Big Brain Club

During the first pandemic winter, I took on one of the hardest teaching assignments I’ve ever experienced: I tutored the son of a dear friend of mine with his fifth-grade homework. He was struggling a lot, and there were concerns that he might not be able to handle the workload. We called our little homework sessions the Big Brain Club.

I can’t even begin to describe the advanced evasion tactics this ten-year-old deployed. You wouldn’t believe the number of excuses he made to leave the room to get a snack/go to the bathroom/fetch a pen… the shenanigans, the bed jumping! I became the strict tutor I’ve never been, kindly but firmly getting him to focus him on the task at hand and limiting his escape expeditions. It took a lot of energy, leaving only some left to determine what he actually understood, what real problems he was having, and how he could do better. It was made worse by the maddening lack of pedagogy contained in his prescribed textbooks (that’s fodder for a whole different blog). It was no wonder he was struggling in geography; it was drier and less interesting than a law-school textbook.

It was one of the hardest teaching assignments I’ve ever had, and it was also the most rewarding. By the time we were through, he understood that he was intelligent; he just needed to do the work. He learned that just because he doesn’t understand something the first time he hears it doesn’t mean that he’s dumb; that if he asks questions, he will get better instead of worse. He understood what doing the work felt like, and he knew the feeling of success that came from getting 100% on his multiplication exam. Oh, we were both proud of that one.

It took me a month or so to convince him he could tell me when he didn’t know something instead of pretending he did know it, or guessing randomly, or making jokes to distract me. We had to gently pry down his wall, the thick barrier he had erected to protect himself from fear of judgment or scorn. We all have that wall, and it gets worse the older we get. But if we stop asking questions and pretend we know everything, learning stops dead in its tracks.

You see, there is an art to learning, and to absorbing new information. There is an art to acquiring your skills, and an art to refining them. The thoughtful student tries to paint a picture with his mind. As he listens, he fills in the picture. Sometimes, a wise person might give the student enough knowledge to fill up an ocean. Sometimes, some yammering idiot can just say nothing at all for hours on end. Then, the student’s metaphorical paintbrush dries up and shrivels while she waits. But the good student knows how to look outside the box, because sometimes wisdom and knowledge come from unexpected places, at unexpected times. Sometimes there are no textbooks, and the good student has to make their own.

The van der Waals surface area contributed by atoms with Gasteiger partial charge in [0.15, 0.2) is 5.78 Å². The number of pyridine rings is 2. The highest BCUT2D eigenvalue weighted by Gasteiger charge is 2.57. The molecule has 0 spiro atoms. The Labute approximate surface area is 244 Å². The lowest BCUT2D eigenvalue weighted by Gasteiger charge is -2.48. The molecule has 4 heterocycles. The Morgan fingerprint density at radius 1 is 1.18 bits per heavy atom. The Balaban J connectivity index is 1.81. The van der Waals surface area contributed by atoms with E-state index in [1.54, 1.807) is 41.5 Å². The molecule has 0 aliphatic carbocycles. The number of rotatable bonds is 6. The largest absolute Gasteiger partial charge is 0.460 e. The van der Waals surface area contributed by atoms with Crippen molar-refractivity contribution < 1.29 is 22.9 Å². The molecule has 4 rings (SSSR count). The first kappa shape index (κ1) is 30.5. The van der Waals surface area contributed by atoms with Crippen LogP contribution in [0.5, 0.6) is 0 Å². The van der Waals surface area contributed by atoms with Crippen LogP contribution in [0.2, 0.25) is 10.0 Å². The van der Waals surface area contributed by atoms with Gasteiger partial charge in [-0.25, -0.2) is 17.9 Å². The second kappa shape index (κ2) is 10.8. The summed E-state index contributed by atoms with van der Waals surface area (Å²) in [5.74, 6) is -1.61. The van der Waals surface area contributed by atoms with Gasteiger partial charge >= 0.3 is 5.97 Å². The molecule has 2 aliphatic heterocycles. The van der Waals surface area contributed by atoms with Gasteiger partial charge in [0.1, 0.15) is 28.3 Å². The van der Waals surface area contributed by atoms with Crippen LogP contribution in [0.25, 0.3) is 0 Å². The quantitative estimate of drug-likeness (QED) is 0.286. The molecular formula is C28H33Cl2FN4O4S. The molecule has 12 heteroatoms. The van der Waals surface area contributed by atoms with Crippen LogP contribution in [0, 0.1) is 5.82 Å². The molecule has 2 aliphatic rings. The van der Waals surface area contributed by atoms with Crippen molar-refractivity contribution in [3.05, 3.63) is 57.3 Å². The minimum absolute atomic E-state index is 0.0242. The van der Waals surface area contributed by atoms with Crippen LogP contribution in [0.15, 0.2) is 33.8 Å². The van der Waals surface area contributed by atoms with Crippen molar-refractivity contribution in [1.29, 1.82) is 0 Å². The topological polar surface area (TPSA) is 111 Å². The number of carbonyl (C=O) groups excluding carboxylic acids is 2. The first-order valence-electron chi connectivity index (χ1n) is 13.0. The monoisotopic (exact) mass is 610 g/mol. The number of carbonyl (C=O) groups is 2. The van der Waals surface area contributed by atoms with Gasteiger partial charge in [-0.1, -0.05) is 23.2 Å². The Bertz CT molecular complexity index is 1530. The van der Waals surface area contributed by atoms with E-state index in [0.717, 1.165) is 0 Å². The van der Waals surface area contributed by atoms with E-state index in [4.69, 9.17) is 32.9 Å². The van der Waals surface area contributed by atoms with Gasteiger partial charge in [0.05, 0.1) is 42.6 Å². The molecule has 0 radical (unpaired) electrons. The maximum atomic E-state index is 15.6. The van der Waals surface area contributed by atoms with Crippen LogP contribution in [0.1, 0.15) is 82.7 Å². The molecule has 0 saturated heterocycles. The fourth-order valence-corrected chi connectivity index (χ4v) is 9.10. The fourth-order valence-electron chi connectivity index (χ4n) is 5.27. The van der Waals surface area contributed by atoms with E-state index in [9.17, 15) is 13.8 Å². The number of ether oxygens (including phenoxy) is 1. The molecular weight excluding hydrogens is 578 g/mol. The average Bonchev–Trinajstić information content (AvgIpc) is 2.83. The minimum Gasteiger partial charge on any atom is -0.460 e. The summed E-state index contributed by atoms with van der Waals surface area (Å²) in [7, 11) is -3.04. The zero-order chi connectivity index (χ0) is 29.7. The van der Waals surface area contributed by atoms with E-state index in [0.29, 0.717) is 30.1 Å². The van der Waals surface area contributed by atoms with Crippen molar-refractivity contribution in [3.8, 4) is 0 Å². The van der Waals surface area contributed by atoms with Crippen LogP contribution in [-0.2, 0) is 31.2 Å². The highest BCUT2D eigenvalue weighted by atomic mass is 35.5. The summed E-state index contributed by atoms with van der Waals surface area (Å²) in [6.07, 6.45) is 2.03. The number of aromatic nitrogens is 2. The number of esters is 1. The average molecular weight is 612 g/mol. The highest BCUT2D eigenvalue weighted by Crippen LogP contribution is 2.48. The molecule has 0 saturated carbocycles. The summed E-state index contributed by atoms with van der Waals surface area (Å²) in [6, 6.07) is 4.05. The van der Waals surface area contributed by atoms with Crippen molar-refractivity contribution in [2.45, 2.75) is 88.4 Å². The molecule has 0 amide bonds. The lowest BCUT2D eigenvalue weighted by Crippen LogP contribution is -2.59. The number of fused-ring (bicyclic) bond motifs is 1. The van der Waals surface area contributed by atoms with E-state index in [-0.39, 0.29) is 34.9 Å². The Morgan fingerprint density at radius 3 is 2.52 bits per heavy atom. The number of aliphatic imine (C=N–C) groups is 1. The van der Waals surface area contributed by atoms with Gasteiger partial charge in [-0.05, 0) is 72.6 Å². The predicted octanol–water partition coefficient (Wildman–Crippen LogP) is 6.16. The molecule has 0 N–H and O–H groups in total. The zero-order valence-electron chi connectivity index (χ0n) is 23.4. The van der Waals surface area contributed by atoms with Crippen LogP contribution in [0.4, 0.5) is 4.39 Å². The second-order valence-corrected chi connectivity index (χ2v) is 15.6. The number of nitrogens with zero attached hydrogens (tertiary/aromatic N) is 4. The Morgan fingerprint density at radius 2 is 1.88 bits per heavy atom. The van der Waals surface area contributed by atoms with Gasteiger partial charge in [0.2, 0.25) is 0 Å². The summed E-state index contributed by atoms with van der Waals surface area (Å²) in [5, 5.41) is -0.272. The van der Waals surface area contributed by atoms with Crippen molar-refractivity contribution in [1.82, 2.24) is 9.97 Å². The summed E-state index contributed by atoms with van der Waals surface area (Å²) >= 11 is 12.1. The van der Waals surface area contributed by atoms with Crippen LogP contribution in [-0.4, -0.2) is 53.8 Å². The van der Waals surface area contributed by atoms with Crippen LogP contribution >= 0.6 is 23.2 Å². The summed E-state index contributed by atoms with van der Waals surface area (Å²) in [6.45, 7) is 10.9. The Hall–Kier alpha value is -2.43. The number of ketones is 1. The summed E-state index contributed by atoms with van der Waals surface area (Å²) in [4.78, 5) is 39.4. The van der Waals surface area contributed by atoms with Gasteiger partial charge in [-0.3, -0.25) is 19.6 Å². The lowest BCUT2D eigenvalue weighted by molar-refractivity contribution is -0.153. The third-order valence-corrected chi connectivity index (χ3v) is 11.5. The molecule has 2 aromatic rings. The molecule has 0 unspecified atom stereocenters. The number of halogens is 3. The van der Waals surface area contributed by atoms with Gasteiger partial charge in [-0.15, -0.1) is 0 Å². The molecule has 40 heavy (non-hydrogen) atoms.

As interpreters, we cannot ever afford ourselves the luxury to stop learning. Beginners must acquire technique, communication skills, and confidence. Practicing interpreters must learn to correct bad habits and fine-tune their abilities, monitoring their output but not constantly second-guessing themselves. Advanced interpreters must evolve with the requirements of the profession and keep their minds fresh and ready, internalizing new concepts on a daily basis. Interpreters of all stripes have to absorb entire glossaries of words and learn completely new ideas just moments before the trials, conferences, medical appointments and more that they face on a daily basis.

Given that our job requires life-long learning, it is startling to me how some people don’t actually seem to understand what learning is. There appears to be an expectation that by buying a class or a book, you are buying knowledge. It’s as though understanding has been purchased through the initial transaction, and just because you spend the class driving down the highway, cleaning your house with the webcam off, or ignoring all the in-class activities, you have somehow nevertheless injected that knowledge into your brain.

Unfortunately, we cannot learn without engaging, and if we don’t have the right conditions for learning (i.e., a quiet space to work and the correct materials), not much will happen.

I often tell my students, “I’d love to sell you the pill, but I can’t. So, I’ll have to teach you, and you’ll have to learn.” More explicitly, I’ll give them tools, and they’ll have to use them over and over, in different ways and with careful curiosity, until they get the results they want.

Learning is hard, and it is sometimes humiliating. It was hard for my fifth-grader, and it’s hard for all of us. But learning is also crucial to our survival. So, I thought I’d share some guidelines on how to be a Big Brain, because it’s just as relevant to us interpreters as it was to my student and me in the winter of 2020.


  1. Big Brains are curious. We always ask questions!
  2. Big Brains are humble. We admit when we don’t know things!
  3. Big Brains are creative. We make boring things fun!
  4. Big Brains pay attention. We listen, and we always, always, always read the instructions!
    (5. No unauthorized shenanigans!)

Good luck with your learning, everyone, and never, ever stop.

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